November 18, 2022
Braised Lamb Shanks with Dried Persian Limes
“The Persian flavors of the lamb are a different combination for most people. Now that Middle Eastern ingredients are easier to find, it makes this dish more accessible.” — Bonnie Stern.
Yield: Serves 8
- Preheat oven to 350F. Heat olive oil in large Dutch oven set over medium-high heat. Sprinkle meat generously with salt and pepper. In batches, brown shanks well on all sides (do not overcrowd pan). Repeat until all lamb is browned. Set aside.
- Add onions to pot and cook for a few minutes, until wilted. Add chopped Swiss chard stems and cook for a few minutes longer with onions. Add garlic, fenugreek leaves, cumin, allspice and turmeric. Cook for 1 minute, stirring, or until fragrant.
- Add Swiss chard leaves, cilantro, dill and parsley, and cook for about 5 minutes, or until leaves turn dark. Add dried limes, pomegranate molasses, broth, 2 tsp salt and lamb, and bring to a boil. Remove from heat. Cover surface with parchment paper, then cover tightly with lid or aluminum foil (I use both because my lid doesn’t fit perfectly). Transfer pot to oven and cook for 1 hour. Then add cooked chickpeas and cook for 60 to 90 minutes longer, or until lamb is very tender and falling off the bones. The herbs and greens will be dark green and a little mushy — perfect.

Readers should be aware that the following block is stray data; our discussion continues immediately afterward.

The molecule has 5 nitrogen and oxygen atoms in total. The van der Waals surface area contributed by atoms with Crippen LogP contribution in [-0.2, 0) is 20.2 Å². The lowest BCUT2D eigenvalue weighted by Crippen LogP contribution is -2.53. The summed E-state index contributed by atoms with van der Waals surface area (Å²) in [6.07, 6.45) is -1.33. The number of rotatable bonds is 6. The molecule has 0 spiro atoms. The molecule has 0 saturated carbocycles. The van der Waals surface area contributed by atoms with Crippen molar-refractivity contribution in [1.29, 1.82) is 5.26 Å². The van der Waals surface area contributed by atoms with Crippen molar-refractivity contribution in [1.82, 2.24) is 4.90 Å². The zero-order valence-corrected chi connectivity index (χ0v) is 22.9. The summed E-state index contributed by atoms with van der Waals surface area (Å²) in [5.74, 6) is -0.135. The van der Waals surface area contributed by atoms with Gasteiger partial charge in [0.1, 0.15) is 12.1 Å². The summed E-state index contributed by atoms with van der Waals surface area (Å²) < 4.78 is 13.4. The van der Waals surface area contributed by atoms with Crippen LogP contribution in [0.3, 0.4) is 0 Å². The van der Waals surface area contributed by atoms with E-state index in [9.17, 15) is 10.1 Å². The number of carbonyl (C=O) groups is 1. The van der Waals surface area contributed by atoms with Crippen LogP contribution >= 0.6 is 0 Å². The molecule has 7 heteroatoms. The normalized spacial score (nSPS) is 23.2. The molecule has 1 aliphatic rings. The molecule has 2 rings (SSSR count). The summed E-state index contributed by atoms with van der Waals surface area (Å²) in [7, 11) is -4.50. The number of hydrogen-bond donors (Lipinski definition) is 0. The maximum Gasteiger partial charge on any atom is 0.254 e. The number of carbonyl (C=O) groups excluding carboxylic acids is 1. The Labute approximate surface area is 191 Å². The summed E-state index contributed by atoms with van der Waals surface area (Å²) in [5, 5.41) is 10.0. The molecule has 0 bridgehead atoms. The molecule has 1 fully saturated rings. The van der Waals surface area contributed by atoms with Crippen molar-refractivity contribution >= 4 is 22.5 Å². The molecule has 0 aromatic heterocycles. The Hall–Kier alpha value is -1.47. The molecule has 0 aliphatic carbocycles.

- Sprinkle with pomegranate seeds and chopped fresh herbs. Serve with rice or mashed potatoes.
Note: If your lamb shanks are too large for a single serving, once they are tender, remove the meat in chunks from the bone and serve it boneless. Dried Persian limes are available at any Middle Eastern market or spice shop. In Toronto, I buy them at Ararat. They can also be ground up and used as a seasoning.
Recipe excerpted from Don’t Worry, Just Cook by Bonnie Stern and Anna Rupert, published by Appetite by Random House, an imprint of Penguin Random House Canada. ©2022 Bonnie Stern Cooking Schools and Anna Rupert. Food photography by Tyler Anderson. Reprinted by permission of the publisher.